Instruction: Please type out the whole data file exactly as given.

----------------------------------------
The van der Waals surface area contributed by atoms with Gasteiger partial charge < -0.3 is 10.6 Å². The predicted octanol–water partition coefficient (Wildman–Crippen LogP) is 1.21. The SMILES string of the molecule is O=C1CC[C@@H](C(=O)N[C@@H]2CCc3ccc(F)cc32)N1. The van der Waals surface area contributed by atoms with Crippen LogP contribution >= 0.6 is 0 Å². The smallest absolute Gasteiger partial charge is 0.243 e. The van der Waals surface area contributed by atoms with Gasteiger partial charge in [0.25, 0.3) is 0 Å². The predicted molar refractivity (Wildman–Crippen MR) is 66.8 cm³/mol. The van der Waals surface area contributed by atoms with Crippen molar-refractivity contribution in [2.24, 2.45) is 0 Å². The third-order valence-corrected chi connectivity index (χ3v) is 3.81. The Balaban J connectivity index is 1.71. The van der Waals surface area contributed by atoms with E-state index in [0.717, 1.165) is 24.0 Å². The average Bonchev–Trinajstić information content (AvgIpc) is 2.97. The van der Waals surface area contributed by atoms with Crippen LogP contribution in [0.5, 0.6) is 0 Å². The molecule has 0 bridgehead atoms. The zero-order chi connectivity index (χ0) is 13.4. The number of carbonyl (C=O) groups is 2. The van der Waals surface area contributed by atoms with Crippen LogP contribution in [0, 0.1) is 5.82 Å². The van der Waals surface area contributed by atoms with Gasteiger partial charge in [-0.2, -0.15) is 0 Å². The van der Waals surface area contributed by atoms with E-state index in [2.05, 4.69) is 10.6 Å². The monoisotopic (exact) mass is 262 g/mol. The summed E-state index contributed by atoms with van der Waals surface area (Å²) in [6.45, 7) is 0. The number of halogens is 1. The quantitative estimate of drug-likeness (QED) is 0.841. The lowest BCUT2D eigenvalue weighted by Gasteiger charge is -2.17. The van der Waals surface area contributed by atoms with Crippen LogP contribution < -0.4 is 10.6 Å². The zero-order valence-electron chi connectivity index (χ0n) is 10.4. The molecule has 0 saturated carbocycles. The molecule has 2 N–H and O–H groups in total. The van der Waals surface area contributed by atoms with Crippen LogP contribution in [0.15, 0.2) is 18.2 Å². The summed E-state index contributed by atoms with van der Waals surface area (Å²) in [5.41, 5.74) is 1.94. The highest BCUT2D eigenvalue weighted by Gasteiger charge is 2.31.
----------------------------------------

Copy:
The van der Waals surface area contributed by atoms with Gasteiger partial charge < -0.3 is 10.6 Å². The predicted octanol–water partition coefficient (Wildman–Crippen LogP) is 1.21. The SMILES string of the molecule is O=C1CC[C@@H](C(=O)N[C@@H]2CCc3ccc(F)cc32)N1. The van der Waals surface area contributed by atoms with Crippen LogP contribution >= 0.6 is 0 Å². The smallest absolute Gasteiger partial charge is 0.243 e. The van der Waals surface area contributed by atoms with Gasteiger partial charge in [0.25, 0.3) is 0 Å². The predicted molar refractivity (Wildman–Crippen MR) is 66.8 cm³/mol. The van der Waals surface area contributed by atoms with Crippen molar-refractivity contribution in [2.24, 2.45) is 0 Å². The third-order valence-corrected chi connectivity index (χ3v) is 3.81. The Balaban J connectivity index is 1.71. The van der Waals surface area contributed by atoms with E-state index in [0.717, 1.165) is 24.0 Å². The average Bonchev–Trinajstić information content (AvgIpc) is 2.97. The van der Waals surface area contributed by atoms with Crippen LogP contribution in [0.5, 0.6) is 0 Å². The molecule has 0 bridgehead atoms. The zero-order chi connectivity index (χ0) is 13.4. The number of carbonyl (C=O) groups is 2. The van der Waals surface area contributed by atoms with Crippen LogP contribution in [0, 0.1) is 5.82 Å². The van der Waals surface area contributed by atoms with Gasteiger partial charge in [-0.2, -0.15) is 0 Å². The van der Waals surface area contributed by atoms with E-state index in [2.05, 4.69) is 10.6 Å². The monoisotopic (exact) mass is 262 g/mol. The summed E-state index contributed by atoms with van der Waals surface area (Å²) in [6.45, 7) is 0. The number of halogens is 1. The quantitative estimate of drug-likeness (QED) is 0.841. The lowest BCUT2D eigenvalue weighted by Gasteiger charge is -2.17. The van der Waals surface area contributed by atoms with Crippen LogP contribution < -0.4 is 10.6 Å². The zero-order valence-electron chi connectivity index (χ0n) is 10.4. The molecule has 0 saturated carbocycles. The molecule has 2 N–H and O–H groups in total. The van der Waals surface area contributed by atoms with Crippen LogP contribution in [0.15, 0.2) is 18.2 Å². The summed E-state index contributed by atoms with van der Waals surface area (Å²) in [5.41, 5.74) is 1.94. The highest BCUT2D eigenvalue weighted by Gasteiger charge is 2.31.